Scale up

Grow beyond your delivery-of-care model
Don Quinn Dillon
March 31, 2017
By
Husband-and-wife team Sean-Michael and Adrianne Latimour leading the charge at Dynamic Health Therapy
Husband-and-wife team Sean-Michael and Adrianne Latimour leading the charge at Dynamic Health Therapy
Dynamic Health Therapy, owned and operated by Sean-Michael Latimour, a registered massage therapist, and his wife Adrianne, has become a focal point of health and wellness in Keswick, Ont. What’s more, the couple has figured out how to scale up and create a highly lucrative business model.

Sean offers massage therapy, osteopathy, acupuncture and a host of modalities. Emerging from a background in competitive sports, Sean provides care at many sporting events, including the Canadian Olympic Swim Trials, Toronto Triathlon Festival, and various events local to Keswick.  

“Sean has always believed in volunteering his time to both high profile and local community events. No matter how busy he gets, he continues to put himself out there,” his wife Adrianne says.

Adrianne is the clinic director and co-owner. She brings a strong business and marketing background from corporate health care, and maintains a hypnotherapy and neuro-linguistic programming practice. Adrianne left a corporate career to join Sean in this venture in November 2015.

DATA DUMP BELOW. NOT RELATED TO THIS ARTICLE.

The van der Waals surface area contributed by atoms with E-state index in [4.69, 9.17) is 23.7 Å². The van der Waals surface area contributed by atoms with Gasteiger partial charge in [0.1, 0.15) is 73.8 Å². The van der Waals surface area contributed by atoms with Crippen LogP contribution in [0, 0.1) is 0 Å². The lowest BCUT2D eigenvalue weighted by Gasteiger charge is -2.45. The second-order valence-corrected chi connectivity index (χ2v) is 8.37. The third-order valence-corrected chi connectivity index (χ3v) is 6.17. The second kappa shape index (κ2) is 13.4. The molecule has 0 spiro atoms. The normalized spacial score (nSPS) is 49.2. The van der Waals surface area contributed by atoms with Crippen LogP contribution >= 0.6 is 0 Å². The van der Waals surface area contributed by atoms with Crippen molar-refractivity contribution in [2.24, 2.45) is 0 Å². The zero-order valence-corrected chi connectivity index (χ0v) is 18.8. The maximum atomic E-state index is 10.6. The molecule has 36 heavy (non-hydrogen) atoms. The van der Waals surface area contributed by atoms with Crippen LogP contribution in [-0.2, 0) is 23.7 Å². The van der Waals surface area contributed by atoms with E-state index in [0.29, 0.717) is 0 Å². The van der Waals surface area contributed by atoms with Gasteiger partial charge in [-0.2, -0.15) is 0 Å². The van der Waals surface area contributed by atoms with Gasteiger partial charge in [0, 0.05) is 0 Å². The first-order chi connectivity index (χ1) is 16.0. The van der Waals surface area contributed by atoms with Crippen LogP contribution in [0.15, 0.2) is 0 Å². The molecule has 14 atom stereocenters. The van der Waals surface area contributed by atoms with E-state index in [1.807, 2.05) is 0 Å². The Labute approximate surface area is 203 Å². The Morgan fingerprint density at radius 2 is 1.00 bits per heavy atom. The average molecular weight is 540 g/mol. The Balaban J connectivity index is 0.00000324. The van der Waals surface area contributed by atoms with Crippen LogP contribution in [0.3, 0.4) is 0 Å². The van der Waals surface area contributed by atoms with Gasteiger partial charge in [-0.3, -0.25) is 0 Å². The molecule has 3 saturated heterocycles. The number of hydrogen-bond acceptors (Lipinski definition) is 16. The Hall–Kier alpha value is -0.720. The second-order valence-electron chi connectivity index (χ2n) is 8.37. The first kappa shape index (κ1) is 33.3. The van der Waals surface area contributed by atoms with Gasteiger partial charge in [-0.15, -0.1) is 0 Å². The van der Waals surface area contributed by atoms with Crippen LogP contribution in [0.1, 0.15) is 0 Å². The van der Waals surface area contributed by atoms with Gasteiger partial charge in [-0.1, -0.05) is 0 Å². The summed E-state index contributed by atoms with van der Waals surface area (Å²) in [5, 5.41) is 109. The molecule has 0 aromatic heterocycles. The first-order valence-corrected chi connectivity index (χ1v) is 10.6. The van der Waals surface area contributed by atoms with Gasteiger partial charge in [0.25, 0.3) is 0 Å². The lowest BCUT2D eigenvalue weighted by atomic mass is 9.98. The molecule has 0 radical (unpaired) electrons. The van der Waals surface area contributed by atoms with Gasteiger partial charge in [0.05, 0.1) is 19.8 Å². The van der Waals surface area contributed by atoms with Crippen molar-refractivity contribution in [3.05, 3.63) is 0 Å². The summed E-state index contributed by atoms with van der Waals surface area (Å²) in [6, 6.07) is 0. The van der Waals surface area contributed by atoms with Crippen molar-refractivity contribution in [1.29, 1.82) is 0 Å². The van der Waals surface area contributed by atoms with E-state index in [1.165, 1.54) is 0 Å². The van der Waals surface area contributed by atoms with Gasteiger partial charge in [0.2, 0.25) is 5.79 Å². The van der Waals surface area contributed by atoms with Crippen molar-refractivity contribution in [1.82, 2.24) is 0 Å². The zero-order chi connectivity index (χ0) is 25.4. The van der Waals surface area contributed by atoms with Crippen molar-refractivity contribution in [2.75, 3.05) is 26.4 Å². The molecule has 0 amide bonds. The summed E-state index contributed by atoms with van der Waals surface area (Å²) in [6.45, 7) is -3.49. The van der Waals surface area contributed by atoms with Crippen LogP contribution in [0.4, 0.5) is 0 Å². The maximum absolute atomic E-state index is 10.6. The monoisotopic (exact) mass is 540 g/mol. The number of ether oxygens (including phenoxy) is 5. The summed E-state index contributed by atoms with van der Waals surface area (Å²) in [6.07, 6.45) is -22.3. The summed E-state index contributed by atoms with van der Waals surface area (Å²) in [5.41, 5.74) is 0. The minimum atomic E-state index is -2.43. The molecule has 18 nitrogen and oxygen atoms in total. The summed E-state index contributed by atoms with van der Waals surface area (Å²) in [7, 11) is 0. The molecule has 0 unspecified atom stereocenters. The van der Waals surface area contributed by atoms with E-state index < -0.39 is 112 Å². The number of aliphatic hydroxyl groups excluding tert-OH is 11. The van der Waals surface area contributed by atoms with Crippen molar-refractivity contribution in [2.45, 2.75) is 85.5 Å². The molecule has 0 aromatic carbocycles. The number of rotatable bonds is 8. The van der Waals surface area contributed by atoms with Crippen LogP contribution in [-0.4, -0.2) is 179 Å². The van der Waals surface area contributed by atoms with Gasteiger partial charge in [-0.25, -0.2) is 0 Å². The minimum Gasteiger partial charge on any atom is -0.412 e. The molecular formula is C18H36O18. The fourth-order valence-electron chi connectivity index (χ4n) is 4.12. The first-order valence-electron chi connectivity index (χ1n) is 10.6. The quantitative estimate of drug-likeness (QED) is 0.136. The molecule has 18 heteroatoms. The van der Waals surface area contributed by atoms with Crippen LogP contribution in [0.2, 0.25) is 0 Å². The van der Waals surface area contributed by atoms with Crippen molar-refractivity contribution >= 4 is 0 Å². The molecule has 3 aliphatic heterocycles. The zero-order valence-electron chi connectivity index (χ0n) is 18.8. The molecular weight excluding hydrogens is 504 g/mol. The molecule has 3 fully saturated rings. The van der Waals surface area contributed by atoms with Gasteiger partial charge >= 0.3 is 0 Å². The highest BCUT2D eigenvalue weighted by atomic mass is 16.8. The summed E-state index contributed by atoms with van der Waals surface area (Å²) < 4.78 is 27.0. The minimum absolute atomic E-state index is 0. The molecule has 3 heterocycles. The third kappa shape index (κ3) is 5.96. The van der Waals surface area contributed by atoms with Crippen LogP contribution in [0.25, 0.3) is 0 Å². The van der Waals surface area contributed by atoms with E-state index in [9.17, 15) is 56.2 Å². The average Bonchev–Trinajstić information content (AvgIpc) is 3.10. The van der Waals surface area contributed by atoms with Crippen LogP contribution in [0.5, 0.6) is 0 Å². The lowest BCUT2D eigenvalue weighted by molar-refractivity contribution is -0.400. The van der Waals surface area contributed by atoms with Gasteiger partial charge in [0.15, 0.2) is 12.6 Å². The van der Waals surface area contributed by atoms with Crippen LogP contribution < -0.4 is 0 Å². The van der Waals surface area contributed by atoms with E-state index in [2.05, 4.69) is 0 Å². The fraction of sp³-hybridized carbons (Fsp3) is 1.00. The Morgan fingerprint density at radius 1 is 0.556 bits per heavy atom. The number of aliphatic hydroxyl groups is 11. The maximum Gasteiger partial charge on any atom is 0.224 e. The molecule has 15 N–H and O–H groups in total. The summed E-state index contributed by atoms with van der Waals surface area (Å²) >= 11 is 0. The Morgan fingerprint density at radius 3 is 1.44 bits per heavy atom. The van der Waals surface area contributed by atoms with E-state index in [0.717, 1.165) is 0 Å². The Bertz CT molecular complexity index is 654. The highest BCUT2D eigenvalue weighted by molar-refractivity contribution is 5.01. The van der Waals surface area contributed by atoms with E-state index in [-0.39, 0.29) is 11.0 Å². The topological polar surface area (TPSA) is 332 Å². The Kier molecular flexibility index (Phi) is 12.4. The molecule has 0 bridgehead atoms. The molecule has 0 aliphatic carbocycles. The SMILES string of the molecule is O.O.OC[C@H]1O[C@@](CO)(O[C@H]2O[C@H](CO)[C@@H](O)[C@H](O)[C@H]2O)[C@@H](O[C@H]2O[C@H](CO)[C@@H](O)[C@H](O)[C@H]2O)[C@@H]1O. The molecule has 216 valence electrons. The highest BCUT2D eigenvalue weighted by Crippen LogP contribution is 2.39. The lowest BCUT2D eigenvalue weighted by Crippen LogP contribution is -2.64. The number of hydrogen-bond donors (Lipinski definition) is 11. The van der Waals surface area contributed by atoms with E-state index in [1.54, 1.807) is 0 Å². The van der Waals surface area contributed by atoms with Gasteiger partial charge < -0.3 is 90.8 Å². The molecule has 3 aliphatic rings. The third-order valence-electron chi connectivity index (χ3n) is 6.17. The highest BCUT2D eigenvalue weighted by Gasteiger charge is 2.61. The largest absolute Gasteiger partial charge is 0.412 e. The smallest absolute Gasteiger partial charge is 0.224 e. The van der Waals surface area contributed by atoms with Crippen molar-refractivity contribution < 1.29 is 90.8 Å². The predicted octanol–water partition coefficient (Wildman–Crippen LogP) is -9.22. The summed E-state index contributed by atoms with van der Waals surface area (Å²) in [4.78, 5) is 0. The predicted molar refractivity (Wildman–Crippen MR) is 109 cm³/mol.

“Sean’s integrative approach strongly contributes to the value of the business as a whole. As an RMT, you typically become the business, thereby leaving no resale value. You can’t sell an individual. As a sole practitioner, you are at the mercy of the hours you can work, and the number of people you can treat. Creating an integrative model, the practice no longer revolves around you…the practice becomes the product. By using this model you are able to work less, make more money, and spend more time with family.”

Sean provides care to over 300 patients per month, incorporating a large number of methods and modalities. He often uses an assistant to provide microcurrent point stimulation (MPS), shockwave therapy, ultrasound and other modalities. Sean uses anatomical models, charts and tablets with on-screen anatomy programs to educate the patient on cause, effect and remedy of the problem they’re experiencing.  

I shadowed a session where two assistants provided modalities while Sean simultaneously applied manual techniques. It was like an ER intervention with the three practitioners moving purposely to intervene on the patient’s chronic shoulder pain. The patient – a woman in her late 40s wishing to return to kick-boxing activities – arose and admitted symptoms were much improved.

Each patient receives a written patient action plan, outlining causative trauma and current symptoms, treatment goals, the methods and modalities to be applied, the recommended treatment plan and re-assessment date. This provides the patient with a tangible blueprint to address their specific problem, which they can share with family or other treating practitioners. More formal than the conventional “we’ll re-assess in four visits” approach, the action plan assures the patient and commits them to desired outcomes.